FIGS. 15(a) and (b) illustrate a square grid viewed through the lens of FIG. 10 showing the effects on astigmatism;

FIG. 16 is a view of a square grid viewed through a lens in accordance with a second embodiment of the invention showing distortion of the image;

FIG. 17 is partial front elevational view of the lens in FIG. 16 showing distribution of astigmatism according to this embodiment of the invention;

FIG. 18 is a view of a square grid viewed through a lens in accordance with a third embodiment of the invention showing distortion of the image;

FIG. 19 is a partial front elevational view of the lens viewed in FIG. 18 showing distribution of astigmatism according to this embodiment of the invention;

FIG. 20 is a view of a square grid viewed through a lens in accordance with a fourth embodiment of the invention;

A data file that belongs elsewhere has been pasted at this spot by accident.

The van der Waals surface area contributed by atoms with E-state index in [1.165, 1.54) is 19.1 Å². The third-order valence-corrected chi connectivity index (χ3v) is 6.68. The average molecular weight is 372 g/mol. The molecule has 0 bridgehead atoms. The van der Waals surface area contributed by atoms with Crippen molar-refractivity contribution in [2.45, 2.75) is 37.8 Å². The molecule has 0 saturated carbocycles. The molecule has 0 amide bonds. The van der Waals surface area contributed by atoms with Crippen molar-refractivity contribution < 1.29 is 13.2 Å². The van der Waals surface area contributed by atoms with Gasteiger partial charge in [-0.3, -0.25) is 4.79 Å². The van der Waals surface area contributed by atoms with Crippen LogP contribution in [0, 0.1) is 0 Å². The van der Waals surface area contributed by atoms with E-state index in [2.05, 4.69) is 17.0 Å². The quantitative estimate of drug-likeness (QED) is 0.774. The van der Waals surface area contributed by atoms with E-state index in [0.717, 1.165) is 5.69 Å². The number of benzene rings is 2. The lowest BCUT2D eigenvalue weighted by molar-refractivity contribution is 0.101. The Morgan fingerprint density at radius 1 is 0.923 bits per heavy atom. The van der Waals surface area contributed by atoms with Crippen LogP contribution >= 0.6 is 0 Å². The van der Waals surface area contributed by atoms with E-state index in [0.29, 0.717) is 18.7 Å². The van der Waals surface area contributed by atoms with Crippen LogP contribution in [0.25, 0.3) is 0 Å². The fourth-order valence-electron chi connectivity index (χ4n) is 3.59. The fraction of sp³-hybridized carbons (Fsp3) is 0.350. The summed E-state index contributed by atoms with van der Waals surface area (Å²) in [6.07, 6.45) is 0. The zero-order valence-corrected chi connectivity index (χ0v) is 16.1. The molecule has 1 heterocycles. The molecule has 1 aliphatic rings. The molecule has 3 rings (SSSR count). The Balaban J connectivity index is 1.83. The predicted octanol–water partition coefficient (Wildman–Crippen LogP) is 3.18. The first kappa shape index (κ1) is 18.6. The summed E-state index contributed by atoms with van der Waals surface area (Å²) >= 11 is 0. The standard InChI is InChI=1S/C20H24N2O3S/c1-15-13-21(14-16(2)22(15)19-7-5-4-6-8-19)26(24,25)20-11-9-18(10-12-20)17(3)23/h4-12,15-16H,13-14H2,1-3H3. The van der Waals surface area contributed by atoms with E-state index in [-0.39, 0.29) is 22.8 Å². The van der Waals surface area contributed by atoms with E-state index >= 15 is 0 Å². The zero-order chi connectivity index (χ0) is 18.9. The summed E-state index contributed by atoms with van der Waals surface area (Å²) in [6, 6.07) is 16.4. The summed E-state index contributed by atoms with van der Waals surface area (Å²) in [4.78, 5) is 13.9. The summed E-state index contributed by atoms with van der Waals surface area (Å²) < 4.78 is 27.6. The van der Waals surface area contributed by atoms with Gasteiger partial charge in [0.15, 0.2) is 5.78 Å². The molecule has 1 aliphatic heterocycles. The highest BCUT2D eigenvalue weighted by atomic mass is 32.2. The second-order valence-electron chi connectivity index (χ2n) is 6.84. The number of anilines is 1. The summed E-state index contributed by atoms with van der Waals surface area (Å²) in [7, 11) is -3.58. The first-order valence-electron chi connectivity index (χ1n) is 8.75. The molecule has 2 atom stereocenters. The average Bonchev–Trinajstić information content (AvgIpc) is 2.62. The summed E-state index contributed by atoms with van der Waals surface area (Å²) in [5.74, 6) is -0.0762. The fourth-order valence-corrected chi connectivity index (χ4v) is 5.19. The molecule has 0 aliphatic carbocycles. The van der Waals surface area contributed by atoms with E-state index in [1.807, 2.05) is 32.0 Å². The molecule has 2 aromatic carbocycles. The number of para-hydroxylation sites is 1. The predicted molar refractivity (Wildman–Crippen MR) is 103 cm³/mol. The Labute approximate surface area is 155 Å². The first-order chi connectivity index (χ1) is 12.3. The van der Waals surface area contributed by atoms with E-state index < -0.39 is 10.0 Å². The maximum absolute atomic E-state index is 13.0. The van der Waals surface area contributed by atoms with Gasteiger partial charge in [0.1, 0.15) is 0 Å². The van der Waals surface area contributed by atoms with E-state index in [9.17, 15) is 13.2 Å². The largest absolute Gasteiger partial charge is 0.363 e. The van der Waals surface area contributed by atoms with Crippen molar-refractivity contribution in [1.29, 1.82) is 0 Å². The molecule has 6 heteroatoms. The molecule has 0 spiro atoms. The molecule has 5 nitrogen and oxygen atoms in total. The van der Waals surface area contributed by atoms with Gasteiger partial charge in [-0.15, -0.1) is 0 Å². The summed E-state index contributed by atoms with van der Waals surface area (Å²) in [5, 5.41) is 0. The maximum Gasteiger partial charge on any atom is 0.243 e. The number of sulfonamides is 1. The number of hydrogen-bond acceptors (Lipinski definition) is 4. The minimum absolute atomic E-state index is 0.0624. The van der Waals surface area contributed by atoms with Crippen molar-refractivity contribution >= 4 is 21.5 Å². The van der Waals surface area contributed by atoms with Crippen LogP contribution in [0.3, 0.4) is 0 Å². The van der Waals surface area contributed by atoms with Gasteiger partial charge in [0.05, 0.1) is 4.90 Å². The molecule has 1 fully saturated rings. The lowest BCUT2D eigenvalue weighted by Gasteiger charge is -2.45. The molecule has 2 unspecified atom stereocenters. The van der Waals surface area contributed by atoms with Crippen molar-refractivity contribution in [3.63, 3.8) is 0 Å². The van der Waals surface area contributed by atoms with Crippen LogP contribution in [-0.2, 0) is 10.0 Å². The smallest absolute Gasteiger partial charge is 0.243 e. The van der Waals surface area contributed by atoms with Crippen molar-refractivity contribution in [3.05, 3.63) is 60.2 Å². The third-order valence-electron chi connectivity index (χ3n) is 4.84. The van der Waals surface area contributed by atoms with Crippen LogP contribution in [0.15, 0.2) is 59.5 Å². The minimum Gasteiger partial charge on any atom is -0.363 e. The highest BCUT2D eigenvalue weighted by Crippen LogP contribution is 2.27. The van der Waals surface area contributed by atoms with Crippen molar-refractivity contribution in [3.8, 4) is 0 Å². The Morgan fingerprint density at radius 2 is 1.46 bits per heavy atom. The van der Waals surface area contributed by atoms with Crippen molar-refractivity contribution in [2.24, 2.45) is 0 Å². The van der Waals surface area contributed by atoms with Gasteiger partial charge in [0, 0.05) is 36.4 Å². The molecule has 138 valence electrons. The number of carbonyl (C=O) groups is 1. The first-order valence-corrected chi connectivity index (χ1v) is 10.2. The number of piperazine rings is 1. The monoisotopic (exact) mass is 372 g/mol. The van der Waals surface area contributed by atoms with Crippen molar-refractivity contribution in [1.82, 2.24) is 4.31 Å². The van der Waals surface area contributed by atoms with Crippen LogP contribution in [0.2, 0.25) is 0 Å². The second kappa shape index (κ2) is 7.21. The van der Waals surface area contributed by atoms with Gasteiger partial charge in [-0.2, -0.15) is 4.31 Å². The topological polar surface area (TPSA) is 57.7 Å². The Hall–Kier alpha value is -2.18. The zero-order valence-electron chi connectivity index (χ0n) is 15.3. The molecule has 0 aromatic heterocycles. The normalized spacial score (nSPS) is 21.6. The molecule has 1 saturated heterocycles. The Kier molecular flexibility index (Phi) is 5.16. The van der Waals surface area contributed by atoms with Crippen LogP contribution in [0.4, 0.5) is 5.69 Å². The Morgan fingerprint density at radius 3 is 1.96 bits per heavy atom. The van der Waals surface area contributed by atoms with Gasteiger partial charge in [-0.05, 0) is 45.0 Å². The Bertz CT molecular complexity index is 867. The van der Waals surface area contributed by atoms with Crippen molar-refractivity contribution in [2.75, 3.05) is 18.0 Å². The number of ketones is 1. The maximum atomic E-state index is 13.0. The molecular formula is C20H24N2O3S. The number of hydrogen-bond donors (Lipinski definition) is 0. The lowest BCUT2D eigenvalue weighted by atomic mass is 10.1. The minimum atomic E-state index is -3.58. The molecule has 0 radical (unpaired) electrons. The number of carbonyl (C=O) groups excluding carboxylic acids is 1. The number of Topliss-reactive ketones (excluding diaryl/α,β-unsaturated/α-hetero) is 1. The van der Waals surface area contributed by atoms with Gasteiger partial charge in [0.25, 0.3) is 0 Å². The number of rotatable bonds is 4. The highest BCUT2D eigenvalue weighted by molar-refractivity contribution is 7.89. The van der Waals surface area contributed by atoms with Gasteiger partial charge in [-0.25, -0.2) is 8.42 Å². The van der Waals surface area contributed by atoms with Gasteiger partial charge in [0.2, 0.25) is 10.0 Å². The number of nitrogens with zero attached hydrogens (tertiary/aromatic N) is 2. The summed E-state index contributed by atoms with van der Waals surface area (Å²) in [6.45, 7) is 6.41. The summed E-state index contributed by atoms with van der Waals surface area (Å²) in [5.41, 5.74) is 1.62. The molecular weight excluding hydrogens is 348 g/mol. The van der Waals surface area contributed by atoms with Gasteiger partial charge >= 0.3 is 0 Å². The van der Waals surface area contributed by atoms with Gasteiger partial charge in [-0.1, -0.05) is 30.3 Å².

FIG. 21 is partial front elevational view of the lens viewed in FIG. 20 showing distribution of astigmatism according to this embodiment of the invention;

FIG. 22 is a view of a square grid viewed through a lens in accordance with a fifth embodiment of the invention;

FIG. 23 is a partial front elevational view of the lens viewed in FIG. 22 showing distribution of astigmatism according to this embodiment of the invention;

FIG. 24 is a front elevational view showing the movement of a eyeball along a line of vision on a pair of eyeglasses;

FIG. 25 is a front elevational view of the refractive surface of a progressively varying focal power ophthalmic lens constructed and arranged in accordance with a further embodiment of the invention;

FIG. 26 is a graphical illustration showing the change in focal power along the principal meridian curve for the lens of FIG. 25;

FIG. 27 is a view of a square grid viewed through the lens of FIG. 25 showing distortion of the image;

FIG. 28 is a front elevational view of the lens of FIG. 25 illustrating the distribution of astigmatism; and